Capitalism and the Global South: Colonialism and Climate Change

In Naomi Klein’s Documentary This Changes Everything (based on the book by the same name), Klein says “We, in the global North, with less than 20% of the population are responsible for over 70 percent of global emissions. On the other side those people who are the most affected by climate change, most affected by environmental injustice have the least responsibility for creating this crisis in the first place”.

Capitalism, as an economic system, is responsible for pumping over 400 ppm (parts per million) of C02 into the air every day and as a result we are heading for a climate crisis. The historic economic boom of the West and subsequent pollution of our Earth has largely been acquired by the genocide and the plundering of natural resources through the colonisation of Black and Brown people as human export as well as that of sugar, cotton and tabaco, amongst others, which stripped much of the so-called third world of its human and natural resources. As a result, the West is a collection of the richest countries in the world.

But slavery is over, right? Not quite! Now, through neo-colonialism, governments and capitalists continue to exploit the global South through aid (enforced with trade deals) which trap many countries into producing goods which can be sold (and profited) by the West. These trade deals are designed to keep countries poor and addicted to Western aid.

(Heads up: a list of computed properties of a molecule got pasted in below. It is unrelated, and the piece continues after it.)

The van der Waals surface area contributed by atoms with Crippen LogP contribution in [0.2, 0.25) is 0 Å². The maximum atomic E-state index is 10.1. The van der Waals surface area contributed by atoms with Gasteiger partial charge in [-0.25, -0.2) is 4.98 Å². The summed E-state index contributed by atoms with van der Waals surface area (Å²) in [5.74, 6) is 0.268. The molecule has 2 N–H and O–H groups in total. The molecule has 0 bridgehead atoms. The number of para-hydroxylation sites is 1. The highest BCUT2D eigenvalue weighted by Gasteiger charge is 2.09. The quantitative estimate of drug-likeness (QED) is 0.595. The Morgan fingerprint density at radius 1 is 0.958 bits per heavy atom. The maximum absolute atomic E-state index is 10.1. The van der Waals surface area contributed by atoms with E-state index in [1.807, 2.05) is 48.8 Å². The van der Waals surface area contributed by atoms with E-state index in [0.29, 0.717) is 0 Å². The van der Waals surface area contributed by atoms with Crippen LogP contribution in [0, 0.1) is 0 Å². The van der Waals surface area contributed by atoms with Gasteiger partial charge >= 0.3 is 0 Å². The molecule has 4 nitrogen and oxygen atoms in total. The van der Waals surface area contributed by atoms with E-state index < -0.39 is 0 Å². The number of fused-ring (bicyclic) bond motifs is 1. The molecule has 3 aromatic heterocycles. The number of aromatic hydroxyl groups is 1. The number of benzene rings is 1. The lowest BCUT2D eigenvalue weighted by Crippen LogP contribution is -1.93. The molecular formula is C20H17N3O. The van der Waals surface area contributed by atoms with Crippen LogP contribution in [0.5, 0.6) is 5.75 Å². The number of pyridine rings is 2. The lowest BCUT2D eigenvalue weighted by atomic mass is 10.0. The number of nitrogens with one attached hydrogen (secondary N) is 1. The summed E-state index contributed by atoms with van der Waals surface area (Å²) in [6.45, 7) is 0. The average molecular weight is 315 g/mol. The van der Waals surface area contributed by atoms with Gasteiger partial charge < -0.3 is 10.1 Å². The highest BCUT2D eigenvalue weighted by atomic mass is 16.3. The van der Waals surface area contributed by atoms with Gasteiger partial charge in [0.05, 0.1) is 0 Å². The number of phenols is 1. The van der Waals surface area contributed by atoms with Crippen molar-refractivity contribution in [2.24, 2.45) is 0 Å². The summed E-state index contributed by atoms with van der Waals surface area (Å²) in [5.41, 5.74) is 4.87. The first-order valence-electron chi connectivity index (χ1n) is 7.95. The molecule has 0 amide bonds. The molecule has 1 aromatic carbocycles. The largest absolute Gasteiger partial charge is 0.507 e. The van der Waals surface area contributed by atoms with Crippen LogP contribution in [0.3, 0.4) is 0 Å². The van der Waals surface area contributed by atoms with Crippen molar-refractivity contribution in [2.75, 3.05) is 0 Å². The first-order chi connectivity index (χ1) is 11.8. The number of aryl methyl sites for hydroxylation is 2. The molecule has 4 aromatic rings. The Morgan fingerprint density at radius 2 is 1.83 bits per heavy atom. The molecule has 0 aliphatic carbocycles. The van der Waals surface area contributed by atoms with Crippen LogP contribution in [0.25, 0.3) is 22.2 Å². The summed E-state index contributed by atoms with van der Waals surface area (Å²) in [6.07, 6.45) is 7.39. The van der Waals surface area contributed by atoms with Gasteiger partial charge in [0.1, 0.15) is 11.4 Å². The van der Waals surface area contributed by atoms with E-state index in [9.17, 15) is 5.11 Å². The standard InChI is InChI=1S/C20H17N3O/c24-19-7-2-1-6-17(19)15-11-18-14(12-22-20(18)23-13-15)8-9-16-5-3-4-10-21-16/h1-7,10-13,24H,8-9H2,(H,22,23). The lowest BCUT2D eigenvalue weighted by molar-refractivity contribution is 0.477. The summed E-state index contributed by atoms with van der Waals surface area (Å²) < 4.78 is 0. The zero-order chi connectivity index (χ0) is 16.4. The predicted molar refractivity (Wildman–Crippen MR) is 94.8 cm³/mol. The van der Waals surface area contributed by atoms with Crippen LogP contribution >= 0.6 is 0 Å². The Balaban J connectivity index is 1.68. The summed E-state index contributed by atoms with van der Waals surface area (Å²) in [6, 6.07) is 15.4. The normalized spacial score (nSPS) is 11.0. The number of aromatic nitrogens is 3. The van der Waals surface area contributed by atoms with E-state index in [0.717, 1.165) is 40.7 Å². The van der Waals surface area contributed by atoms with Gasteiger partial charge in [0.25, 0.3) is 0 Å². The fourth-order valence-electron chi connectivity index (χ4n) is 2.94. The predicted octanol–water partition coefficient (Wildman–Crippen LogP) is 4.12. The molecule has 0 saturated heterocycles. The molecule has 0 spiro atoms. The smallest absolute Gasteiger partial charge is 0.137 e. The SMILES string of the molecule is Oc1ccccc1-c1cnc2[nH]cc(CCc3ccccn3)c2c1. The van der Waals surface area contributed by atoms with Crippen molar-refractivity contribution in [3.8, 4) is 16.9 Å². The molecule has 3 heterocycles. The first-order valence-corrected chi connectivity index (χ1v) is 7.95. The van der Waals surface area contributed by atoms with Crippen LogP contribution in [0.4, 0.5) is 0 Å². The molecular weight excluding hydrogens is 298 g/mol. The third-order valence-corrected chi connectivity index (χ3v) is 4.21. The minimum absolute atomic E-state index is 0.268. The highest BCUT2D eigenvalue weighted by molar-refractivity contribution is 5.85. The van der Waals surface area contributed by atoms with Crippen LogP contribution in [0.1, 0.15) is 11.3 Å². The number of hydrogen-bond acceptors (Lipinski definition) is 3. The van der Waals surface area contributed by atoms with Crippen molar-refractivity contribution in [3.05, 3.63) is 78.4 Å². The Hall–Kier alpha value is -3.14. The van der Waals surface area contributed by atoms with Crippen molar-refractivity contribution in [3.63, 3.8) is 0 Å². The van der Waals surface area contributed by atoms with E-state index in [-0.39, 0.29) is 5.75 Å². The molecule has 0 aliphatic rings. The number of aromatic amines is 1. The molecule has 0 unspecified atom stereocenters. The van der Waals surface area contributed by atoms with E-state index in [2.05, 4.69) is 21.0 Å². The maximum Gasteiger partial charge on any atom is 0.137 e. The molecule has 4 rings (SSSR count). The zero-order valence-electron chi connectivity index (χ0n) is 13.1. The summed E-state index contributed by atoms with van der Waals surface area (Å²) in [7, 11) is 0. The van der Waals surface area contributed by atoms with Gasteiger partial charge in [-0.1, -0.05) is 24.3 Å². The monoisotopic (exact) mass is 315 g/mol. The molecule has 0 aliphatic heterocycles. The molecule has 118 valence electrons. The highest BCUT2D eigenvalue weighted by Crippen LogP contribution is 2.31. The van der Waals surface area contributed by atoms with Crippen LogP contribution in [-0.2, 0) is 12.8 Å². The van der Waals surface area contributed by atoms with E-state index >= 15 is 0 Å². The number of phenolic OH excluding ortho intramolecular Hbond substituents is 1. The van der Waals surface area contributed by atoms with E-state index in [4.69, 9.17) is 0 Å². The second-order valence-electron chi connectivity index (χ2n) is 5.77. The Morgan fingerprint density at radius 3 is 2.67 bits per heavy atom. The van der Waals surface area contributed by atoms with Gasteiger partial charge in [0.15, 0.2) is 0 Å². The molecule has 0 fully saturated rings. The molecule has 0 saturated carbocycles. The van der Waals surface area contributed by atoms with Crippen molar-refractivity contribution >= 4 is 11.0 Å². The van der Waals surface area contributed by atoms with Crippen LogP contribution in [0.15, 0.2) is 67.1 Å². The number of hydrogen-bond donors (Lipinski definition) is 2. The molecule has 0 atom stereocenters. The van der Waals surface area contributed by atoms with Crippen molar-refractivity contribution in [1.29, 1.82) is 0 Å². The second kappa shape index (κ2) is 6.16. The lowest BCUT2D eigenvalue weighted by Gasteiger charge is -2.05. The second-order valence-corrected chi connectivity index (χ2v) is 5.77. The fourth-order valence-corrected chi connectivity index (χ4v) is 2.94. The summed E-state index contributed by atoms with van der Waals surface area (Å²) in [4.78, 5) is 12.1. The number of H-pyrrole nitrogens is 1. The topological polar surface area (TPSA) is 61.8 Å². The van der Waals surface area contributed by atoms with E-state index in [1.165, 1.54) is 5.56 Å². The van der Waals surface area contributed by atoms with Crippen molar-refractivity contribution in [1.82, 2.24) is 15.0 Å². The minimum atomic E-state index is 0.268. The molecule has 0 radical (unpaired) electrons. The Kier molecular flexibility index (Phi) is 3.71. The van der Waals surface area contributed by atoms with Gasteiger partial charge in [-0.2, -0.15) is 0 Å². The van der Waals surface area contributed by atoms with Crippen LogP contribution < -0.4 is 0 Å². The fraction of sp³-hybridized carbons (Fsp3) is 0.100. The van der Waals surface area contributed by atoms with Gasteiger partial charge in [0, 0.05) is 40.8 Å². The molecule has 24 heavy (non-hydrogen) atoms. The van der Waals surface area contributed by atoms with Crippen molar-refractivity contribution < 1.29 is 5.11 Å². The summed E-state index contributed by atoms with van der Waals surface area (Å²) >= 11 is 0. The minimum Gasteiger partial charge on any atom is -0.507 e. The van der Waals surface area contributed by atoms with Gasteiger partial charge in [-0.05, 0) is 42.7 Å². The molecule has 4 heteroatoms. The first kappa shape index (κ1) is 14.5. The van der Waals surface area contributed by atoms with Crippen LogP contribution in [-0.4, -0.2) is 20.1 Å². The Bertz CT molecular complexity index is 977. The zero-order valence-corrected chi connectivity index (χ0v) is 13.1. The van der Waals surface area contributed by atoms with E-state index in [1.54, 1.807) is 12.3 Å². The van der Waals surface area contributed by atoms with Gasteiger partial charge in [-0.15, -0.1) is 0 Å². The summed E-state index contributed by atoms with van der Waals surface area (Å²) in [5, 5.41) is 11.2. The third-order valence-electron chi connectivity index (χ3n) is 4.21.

But that’s not the full story – the global South are also paying two-fold: not only do they suffer through the theft of their labour and resources but they are also the countries most likely to be hit by increased natural disaster, rising sea levels which devastate coastal communities, damage to food sources and access to water created as a direct consequence of the pollution the West has pumped into the sky.

Bangladesh, for example, has suffered some of the fastest recorded sea level rises in the world, and this is a major cause of climate change displacement. The country may lose around 11% of its land by 2050 to sea level rise, affecting an estimated 15 million people.

Puerto Rico and The Bahamas have been subject to unbearable heat waves, harsh winters and hurricanes. Climate change puts people’s lives at risk by undermining development and creating shortages of basic necessities, like food and water.

What responsibility, then, does the West have in readdressing this racist and imperialist system?

As Positive Money UK and Positive Money USA, who held a joint webinar entitled The Case for Climate Reparations, stated:

“Runaway climate change is accelerating ecological breakdown, with extreme weather events devastating communities around the world. It’s no secret that climate chaos is fuelled by the corporate greed of fossil fuel financiers, based mainly in the UK and US. And these financial institutions acquired a significant proportion of their wealth by the genocide, exploitation and oppression of Black people.”